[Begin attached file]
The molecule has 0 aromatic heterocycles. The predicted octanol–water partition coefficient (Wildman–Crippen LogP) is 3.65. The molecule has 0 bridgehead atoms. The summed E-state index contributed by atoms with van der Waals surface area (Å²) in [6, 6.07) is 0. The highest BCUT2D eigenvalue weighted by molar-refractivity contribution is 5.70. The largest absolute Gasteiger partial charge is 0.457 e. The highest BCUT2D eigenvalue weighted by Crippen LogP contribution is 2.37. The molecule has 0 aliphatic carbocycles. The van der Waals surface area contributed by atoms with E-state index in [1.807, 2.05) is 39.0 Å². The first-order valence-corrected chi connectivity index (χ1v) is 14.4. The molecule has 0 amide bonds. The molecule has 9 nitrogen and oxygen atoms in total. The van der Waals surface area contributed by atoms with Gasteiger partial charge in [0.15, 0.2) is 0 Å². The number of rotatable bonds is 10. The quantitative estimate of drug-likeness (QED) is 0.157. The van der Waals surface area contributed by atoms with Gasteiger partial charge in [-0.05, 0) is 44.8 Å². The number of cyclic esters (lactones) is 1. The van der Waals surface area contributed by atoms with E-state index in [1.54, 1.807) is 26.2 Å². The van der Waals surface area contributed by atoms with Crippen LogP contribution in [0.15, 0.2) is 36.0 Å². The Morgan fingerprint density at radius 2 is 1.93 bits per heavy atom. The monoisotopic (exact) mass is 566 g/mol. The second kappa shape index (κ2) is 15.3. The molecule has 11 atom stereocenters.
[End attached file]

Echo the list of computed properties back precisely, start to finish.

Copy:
The molecule has 0 aromatic heterocycles. The predicted octanol–water partition coefficient (Wildman–Crippen LogP) is 3.65. The molecule has 0 bridgehead atoms. The summed E-state index contributed by atoms with van der Waals surface area (Å²) in [6, 6.07) is 0. The highest BCUT2D eigenvalue weighted by molar-refractivity contribution is 5.70. The largest absolute Gasteiger partial charge is 0.457 e. The highest BCUT2D eigenvalue weighted by Crippen LogP contribution is 2.37. The molecule has 0 aliphatic carbocycles. The van der Waals surface area contributed by atoms with E-state index in [1.807, 2.05) is 39.0 Å². The first-order valence-corrected chi connectivity index (χ1v) is 14.4. The molecule has 0 amide bonds. The molecule has 9 nitrogen and oxygen atoms in total. The van der Waals surface area contributed by atoms with Gasteiger partial charge in [0.15, 0.2) is 0 Å². The number of rotatable bonds is 10. The quantitative estimate of drug-likeness (QED) is 0.157. The van der Waals surface area contributed by atoms with Gasteiger partial charge in [-0.05, 0) is 44.8 Å². The number of cyclic esters (lactones) is 1. The van der Waals surface area contributed by atoms with E-state index in [1.54, 1.807) is 26.2 Å². The van der Waals surface area contributed by atoms with Crippen LogP contribution in [0.15, 0.2) is 36.0 Å². The Morgan fingerprint density at radius 2 is 1.93 bits per heavy atom. The monoisotopic (exact) mass is 566 g/mol. The second kappa shape index (κ2) is 15.3. The molecule has 11 atom stereocenters.